Tadalis SX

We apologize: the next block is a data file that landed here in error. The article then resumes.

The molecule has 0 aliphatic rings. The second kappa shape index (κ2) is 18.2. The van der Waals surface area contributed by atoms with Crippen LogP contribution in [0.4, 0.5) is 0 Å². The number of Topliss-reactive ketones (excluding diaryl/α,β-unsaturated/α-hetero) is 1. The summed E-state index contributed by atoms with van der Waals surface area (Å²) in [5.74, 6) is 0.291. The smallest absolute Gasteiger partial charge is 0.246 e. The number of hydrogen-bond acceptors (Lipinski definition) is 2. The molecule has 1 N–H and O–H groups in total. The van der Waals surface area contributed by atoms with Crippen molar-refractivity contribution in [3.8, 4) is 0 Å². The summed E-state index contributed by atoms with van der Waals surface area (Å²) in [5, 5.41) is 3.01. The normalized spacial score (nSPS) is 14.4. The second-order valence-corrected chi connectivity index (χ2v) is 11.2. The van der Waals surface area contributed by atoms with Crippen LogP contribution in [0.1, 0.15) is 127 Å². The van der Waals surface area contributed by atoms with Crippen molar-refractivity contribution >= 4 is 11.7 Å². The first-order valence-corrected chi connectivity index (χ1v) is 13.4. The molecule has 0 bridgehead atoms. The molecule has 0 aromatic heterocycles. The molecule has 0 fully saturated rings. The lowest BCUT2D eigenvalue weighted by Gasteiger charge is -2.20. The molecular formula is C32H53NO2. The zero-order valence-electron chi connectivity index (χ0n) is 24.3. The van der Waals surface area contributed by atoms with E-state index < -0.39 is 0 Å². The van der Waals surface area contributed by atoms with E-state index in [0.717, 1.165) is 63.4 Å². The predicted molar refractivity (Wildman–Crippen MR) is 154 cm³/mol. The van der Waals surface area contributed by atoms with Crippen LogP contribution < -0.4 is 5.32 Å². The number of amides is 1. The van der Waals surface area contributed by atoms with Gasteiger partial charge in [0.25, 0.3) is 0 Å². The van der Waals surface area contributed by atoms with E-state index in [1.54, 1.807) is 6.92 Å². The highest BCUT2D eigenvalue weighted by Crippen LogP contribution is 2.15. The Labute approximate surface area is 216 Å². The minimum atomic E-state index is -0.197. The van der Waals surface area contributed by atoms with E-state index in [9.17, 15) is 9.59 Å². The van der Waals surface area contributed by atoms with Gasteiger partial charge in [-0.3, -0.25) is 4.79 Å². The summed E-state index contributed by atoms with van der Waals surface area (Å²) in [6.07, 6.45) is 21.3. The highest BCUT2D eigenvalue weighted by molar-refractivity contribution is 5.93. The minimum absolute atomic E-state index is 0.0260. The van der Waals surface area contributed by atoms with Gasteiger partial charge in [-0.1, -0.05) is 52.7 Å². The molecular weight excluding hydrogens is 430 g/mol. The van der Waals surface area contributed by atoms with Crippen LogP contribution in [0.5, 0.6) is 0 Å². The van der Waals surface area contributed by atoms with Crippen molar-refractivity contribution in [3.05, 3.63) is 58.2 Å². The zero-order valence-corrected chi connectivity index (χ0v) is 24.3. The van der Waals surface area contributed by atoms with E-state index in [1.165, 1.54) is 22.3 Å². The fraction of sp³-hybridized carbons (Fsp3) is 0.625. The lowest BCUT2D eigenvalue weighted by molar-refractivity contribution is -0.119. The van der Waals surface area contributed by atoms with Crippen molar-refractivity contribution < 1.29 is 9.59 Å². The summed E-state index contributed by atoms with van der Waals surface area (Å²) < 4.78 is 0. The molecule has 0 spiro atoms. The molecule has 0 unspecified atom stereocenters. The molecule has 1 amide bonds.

By H. Ben. State University of New York at Binghamton.